Agriculture Minister says it is not feasible to give grains for free as suggested by Supreme Court
Union Agriculture Minister Sharad Pawar on Thursday made it clear that it was not possible for the government to implement Supreme Court's order to distribute foodgrains for free to the poor.
Supreme Court in an order on August 12 had asked the government to distribute foodgrain for free to the poor to overcome the problem of rotting grains. "The foodgrain is rotting. You can look after your own people. As part of short-term measure, distribute it to the hungry for free," the court had said. It also gave two other options to the government to dispose off the rotting grain; to increase the quantum of food supply to population living below poverty line and open fair price shops for all 30 days in a month.
The Supreme Court Bench gave the suggestions in response to a public interest suit filed by the civil rights group People's Union for Civil Liberties on rampant corruption in the public distribution system (PDS), besides rotting of foodgrain in Food Corporation of India (FCI) godowns.
FCI has more than 57.9 million tons of stock lying with it as against the standard buffer stock of 31.9 million tons as on July 1 this year. The total storage capacity of FCI is around 27 million tons. Apart from this, about 29.5 million tons is lying covered with plastic. From this, about 1.36 lakh tons of wheat procured by Punjab state agencies in 2008-09 has already faced two monsoon seasons. It was in 2002 last time that the food stocks had reached an unprecedented limit of 64.83 million tons. The government had then exported grains to Europe at very low prices for feeding cattle there. According to the sources, this time there will be no export, however, government might curtail procurement resulting in loss to farmers.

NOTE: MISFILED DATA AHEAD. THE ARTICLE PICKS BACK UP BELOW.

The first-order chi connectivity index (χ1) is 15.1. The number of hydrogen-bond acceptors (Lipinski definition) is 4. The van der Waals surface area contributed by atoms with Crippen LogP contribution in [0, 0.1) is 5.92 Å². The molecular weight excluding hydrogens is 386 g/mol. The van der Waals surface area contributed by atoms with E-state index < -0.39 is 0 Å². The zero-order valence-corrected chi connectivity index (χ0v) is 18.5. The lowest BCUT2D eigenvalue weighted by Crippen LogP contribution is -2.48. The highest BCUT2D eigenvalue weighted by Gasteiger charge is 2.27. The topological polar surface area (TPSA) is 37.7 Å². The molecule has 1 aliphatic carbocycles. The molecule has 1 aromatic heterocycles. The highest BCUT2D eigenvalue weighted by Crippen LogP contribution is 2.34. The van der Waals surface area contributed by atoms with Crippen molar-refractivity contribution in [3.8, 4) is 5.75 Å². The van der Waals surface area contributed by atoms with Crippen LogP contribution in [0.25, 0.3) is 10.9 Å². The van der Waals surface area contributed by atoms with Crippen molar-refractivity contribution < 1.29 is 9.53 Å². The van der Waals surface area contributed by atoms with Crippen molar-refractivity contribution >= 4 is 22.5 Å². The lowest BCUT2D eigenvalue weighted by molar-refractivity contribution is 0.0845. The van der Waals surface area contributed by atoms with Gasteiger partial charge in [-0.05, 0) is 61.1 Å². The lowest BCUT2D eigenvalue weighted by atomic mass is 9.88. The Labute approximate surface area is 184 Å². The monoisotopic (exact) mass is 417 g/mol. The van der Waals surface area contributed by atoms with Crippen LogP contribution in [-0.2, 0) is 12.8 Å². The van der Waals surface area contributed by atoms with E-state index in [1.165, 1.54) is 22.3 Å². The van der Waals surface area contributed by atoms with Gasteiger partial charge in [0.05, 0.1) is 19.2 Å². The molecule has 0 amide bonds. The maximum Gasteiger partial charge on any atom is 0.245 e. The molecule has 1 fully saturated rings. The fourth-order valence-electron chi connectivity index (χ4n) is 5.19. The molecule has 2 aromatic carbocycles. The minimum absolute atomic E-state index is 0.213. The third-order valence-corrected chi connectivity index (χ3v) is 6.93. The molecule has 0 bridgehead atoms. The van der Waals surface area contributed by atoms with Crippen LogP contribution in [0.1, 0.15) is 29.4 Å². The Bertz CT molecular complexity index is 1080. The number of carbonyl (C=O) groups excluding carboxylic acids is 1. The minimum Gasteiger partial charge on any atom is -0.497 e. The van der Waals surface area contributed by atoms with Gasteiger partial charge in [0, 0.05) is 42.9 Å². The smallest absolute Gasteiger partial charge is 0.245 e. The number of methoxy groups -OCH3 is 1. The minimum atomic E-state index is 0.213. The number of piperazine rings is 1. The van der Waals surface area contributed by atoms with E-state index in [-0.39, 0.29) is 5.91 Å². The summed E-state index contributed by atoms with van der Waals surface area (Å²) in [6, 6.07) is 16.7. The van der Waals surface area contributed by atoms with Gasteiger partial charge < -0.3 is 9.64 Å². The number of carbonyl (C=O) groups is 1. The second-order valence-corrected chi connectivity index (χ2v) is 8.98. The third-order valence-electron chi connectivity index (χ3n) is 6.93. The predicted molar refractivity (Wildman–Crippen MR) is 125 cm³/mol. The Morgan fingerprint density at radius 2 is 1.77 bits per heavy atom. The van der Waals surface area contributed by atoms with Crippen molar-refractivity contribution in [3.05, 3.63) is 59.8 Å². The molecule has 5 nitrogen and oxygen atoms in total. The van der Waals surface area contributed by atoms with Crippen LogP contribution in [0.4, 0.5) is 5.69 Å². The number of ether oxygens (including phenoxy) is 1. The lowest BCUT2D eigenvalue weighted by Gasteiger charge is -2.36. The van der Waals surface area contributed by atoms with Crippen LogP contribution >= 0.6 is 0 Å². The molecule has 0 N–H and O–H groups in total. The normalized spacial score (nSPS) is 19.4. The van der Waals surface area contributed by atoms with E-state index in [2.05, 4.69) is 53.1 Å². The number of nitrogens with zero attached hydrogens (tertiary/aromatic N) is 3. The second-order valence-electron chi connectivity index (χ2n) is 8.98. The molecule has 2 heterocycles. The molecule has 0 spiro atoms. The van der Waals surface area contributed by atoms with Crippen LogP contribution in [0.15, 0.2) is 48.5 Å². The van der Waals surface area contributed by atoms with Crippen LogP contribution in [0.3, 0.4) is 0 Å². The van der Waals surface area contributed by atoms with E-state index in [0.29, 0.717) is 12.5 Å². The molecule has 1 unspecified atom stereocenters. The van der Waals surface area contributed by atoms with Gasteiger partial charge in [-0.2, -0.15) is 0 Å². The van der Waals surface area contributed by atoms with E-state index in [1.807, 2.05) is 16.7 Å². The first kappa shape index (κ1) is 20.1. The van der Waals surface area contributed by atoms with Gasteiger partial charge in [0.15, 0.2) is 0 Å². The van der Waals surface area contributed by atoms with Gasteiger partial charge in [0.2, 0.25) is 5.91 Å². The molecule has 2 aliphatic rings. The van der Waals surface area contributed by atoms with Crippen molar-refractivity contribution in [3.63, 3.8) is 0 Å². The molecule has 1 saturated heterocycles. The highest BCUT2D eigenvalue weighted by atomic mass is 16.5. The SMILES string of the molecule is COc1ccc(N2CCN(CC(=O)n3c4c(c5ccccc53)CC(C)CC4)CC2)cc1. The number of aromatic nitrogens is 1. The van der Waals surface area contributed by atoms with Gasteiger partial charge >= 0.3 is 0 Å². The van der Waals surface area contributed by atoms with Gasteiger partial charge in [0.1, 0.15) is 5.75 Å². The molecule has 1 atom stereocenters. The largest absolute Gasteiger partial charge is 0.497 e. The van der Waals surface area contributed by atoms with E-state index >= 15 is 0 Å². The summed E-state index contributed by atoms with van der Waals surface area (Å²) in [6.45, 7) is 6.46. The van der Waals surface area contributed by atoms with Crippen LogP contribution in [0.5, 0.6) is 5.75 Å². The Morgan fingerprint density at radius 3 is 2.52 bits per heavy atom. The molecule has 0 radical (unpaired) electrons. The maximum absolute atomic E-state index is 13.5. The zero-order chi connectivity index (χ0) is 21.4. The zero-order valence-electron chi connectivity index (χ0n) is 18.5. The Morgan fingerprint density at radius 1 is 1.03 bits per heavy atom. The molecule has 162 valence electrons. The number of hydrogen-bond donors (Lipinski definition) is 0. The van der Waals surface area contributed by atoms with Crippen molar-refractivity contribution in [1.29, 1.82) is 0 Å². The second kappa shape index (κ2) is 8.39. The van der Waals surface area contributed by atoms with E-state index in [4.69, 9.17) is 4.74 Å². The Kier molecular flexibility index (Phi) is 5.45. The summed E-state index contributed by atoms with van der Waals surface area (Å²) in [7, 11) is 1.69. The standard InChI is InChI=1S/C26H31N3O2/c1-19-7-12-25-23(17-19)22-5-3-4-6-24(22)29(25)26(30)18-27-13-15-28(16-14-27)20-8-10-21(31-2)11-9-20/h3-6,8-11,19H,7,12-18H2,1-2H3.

Reacting to the SC order and Pawar's decision Bhaskar Goswami of the Forum for Biotechnology and Food Security said, "The whole problem of rotting grain would not have been there if there was a political will to sort out the corrupt PDS system. Even the SC is not clear about issues on ground. Why was it not bothered about the poor people unless there were reports of rotting grain?" According to Goswami, distribution of free grain would have opened a window to corruption. "When subsidized grain has resulted in so much diversion of grain from PDS, how can one ensure that free grain will not end up in the open market too," he said.
"The main thing that SC asked the government was why it did not give away food grain free to the poor rather then let it rot. But the Food Ministry has not come out with a single satisfactory answer to the problem. They could have easily expanded BPL quota in 150 poorest districts as the National Advisory Council has suggested. But the Ministry neither seems to have neither the resolve nor the vision to manage food economy of the country," said Biraj Patnaik, Principal Adviser to the Commissioners of the Supreme Court.
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